July 2004

 

The Road To Hell

 

Weather here being perverse, my friend Michael and I decided to seize the moment and celebrate one of those days that confirms the wisdom of living in San Francisco—Mediterranean light, perfect temperature, no fog—by going to lunch.

Michael enjoyed rolling to my neighborhood in his new power chair, an option that's begun to open up the world for him a bit in the face of reduced mobility brought on by the complications of post-polio. Here in the Castro finding a gay-friendly restaurant is no issue, but finding a totally accessible one takes some thought. In light of the weather we chose a nearby place that offers a few sidewalk tables. If all of them were taken, Michael reassured me, he could leave his chair outside and manage the single step at the door.

Without even glancing at the entrance we nabbed the last outdoor table and settled in to watch the passing boys (who proved, to our satisfaction, that this was warm enough to be a shirts-optional day). Before we'd had a chance to read our menus the owner bustled over. Fixing her attention on Michael and his chair she pointed to the door and announced with satisfaction, "We're putting in a ramp!"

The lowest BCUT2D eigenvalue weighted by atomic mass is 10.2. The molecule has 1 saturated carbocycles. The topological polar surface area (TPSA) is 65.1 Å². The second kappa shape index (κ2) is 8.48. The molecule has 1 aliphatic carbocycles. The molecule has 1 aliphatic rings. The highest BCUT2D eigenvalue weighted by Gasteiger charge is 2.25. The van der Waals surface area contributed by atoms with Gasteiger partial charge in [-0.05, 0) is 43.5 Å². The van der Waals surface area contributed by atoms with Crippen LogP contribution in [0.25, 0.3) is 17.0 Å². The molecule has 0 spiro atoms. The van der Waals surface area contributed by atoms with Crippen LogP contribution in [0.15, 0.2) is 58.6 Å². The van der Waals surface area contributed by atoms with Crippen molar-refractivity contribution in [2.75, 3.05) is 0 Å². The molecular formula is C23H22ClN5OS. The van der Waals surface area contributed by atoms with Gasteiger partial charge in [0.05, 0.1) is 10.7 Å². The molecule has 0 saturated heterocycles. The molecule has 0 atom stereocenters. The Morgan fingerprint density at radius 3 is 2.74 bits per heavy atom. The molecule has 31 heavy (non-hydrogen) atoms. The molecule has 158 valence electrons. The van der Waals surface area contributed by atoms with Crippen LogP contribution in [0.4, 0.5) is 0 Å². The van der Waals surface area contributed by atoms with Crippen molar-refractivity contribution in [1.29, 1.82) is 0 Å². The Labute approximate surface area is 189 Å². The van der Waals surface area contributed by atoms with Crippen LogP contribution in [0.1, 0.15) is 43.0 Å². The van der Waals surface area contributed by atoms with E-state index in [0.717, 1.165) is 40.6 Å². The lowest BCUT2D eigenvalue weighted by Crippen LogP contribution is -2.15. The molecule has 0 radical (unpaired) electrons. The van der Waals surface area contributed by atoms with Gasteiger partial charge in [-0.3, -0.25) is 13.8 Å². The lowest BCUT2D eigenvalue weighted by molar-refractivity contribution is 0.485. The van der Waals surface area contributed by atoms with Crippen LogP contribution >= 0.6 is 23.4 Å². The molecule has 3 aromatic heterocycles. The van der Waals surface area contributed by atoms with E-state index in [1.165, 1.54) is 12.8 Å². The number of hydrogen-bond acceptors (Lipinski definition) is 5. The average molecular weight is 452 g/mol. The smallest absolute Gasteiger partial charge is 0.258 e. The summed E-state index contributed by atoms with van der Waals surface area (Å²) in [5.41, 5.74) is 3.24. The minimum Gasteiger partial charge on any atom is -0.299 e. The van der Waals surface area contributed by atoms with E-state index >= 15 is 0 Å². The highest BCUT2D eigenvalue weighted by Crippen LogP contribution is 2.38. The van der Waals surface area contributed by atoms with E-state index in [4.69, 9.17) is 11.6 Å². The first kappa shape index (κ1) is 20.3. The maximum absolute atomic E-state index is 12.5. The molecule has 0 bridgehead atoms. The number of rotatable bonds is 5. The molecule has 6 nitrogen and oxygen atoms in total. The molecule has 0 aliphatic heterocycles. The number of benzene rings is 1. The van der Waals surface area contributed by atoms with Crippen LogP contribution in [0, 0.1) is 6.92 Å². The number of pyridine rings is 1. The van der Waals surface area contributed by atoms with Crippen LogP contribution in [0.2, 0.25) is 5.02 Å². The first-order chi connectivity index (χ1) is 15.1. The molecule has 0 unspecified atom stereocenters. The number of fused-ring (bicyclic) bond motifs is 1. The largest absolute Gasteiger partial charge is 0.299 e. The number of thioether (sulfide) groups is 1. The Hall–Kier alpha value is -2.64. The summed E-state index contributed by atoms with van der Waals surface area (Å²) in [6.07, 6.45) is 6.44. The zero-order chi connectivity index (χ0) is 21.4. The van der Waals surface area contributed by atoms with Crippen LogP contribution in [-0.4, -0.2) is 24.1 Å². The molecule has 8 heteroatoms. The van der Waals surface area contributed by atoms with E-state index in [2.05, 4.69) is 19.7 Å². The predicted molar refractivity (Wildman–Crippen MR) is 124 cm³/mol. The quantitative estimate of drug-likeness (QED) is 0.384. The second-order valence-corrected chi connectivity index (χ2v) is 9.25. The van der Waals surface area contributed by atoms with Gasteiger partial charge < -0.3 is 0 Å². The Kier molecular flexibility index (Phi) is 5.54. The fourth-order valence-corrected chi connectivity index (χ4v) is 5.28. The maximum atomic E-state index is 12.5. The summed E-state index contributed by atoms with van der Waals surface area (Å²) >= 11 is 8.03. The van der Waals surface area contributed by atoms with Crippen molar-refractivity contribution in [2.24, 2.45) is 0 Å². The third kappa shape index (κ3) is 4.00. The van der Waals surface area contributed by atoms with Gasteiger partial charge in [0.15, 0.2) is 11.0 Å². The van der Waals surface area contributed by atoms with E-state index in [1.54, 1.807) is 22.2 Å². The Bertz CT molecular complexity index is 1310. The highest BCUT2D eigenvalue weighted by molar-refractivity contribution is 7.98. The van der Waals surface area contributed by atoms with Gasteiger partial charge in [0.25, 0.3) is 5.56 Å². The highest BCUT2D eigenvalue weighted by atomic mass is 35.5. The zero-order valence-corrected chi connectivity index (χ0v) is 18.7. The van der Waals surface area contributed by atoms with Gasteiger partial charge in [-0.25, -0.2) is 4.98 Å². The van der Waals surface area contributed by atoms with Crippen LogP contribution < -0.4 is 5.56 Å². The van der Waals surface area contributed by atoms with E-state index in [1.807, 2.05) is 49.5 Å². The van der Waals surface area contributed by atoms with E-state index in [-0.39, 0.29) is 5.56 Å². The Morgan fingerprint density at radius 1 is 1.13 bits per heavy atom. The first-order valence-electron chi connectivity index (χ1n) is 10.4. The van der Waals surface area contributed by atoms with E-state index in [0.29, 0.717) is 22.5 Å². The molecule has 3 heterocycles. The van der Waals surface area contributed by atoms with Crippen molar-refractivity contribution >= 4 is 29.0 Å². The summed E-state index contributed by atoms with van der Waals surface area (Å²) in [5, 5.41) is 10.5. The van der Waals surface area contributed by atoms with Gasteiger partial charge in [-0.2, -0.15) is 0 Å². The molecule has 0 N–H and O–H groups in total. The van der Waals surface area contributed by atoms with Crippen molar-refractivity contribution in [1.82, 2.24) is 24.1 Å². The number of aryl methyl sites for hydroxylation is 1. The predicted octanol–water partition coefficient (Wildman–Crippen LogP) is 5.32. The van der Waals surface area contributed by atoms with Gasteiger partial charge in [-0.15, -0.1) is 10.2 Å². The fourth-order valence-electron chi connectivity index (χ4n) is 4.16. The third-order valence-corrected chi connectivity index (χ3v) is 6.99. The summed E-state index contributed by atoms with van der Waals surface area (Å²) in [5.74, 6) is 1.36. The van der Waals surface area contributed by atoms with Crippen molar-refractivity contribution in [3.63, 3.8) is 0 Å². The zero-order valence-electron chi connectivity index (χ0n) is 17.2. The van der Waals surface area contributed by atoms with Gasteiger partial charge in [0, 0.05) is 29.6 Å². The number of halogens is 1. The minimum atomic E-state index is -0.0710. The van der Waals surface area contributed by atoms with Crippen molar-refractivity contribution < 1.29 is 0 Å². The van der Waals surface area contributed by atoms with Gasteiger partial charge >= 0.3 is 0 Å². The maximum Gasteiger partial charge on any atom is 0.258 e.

Sure enough, there, in progress, was a fresh pour of concrete leading up to where that troublesome step had been. She was so friendly, forthcoming, and eager that it was only later I learned she and Michael were not the old buddies I had assumed they were. I figured we were her first post-ramp crip customers and she was bubbling over with satisfaction at her implementation of the restaurant's long-delayed social conscience.

Happy to participate in such a display of neighborhood good feeling (it's my neighborhood and I'm possessive about it) I asked why the sudden improvement. After all, I'd been giving them my business without complaint for eight years. Oh, she announced, without missing a beat and with a disarming laugh, "Somebody sued us!"

Turns out that the "somebody" was "some nasty guy who's been wandering around this part of town making trouble for people over the ADA. It's a racket." It never became clear to us just who this individual was or what his game might have been, altruistic, self-serving or some typically human mixture of both. "Too bad you had to be sued," I offered, intending a little bit of commiseration combined with more than a little edge of irony.